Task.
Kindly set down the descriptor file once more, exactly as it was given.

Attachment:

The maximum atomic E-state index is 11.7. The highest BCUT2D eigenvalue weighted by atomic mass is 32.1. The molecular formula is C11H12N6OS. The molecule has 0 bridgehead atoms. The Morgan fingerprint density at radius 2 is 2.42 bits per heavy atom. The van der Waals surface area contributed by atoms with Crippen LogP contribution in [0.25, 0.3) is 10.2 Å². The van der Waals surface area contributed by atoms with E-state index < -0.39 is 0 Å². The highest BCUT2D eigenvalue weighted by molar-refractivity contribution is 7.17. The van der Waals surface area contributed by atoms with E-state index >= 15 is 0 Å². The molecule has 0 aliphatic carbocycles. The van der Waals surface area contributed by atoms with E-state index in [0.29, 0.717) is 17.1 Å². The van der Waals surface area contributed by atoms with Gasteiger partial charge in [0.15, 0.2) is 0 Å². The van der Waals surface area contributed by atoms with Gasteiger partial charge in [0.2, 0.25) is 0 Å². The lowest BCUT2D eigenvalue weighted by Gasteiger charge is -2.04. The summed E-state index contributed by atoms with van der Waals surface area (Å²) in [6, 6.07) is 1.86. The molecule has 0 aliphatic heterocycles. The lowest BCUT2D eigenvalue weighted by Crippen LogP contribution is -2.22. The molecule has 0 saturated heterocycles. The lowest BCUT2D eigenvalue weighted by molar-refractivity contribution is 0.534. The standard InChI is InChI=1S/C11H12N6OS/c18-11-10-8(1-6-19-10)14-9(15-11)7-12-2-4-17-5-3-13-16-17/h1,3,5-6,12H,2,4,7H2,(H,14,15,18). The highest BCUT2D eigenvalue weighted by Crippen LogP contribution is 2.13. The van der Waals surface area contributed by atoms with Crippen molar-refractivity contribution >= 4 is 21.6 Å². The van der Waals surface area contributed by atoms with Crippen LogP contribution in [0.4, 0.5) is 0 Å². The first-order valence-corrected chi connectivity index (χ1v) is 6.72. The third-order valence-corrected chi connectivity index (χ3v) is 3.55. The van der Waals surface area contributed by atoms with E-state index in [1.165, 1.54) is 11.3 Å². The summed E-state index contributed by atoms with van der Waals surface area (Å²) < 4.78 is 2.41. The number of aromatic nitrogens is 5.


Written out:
The maximum atomic E-state index is 11.7. The highest BCUT2D eigenvalue weighted by atomic mass is 32.1. The molecular formula is C11H12N6OS. The molecule has 0 bridgehead atoms. The Morgan fingerprint density at radius 2 is 2.42 bits per heavy atom. The van der Waals surface area contributed by atoms with Crippen LogP contribution in [0.25, 0.3) is 10.2 Å². The van der Waals surface area contributed by atoms with E-state index < -0.39 is 0 Å². The highest BCUT2D eigenvalue weighted by molar-refractivity contribution is 7.17. The van der Waals surface area contributed by atoms with E-state index >= 15 is 0 Å². The molecule has 0 aliphatic carbocycles. The van der Waals surface area contributed by atoms with E-state index in [0.29, 0.717) is 17.1 Å². The van der Waals surface area contributed by atoms with Gasteiger partial charge in [0.15, 0.2) is 0 Å². The van der Waals surface area contributed by atoms with Gasteiger partial charge in [0.2, 0.25) is 0 Å². The lowest BCUT2D eigenvalue weighted by Gasteiger charge is -2.04. The summed E-state index contributed by atoms with van der Waals surface area (Å²) in [6, 6.07) is 1.86. The molecule has 0 aliphatic heterocycles. The lowest BCUT2D eigenvalue weighted by Crippen LogP contribution is -2.22. The molecule has 0 saturated heterocycles. The lowest BCUT2D eigenvalue weighted by molar-refractivity contribution is 0.534. The standard InChI is InChI=1S/C11H12N6OS/c18-11-10-8(1-6-19-10)14-9(15-11)7-12-2-4-17-5-3-13-16-17/h1,3,5-6,12H,2,4,7H2,(H,14,15,18). The highest BCUT2D eigenvalue weighted by Crippen LogP contribution is 2.13. The van der Waals surface area contributed by atoms with Crippen molar-refractivity contribution >= 4 is 21.6 Å². The van der Waals surface area contributed by atoms with Crippen LogP contribution in [0.4, 0.5) is 0 Å². The first-order valence-corrected chi connectivity index (χ1v) is 6.72. The third-order valence-corrected chi connectivity index (χ3v) is 3.55. The van der Waals surface area contributed by atoms with E-state index in [1.165, 1.54) is 11.3 Å². The summed E-state index contributed by atoms with van der Waals surface area (Å²) < 4.78 is 2.41. The number of aromatic nitrogens is 5.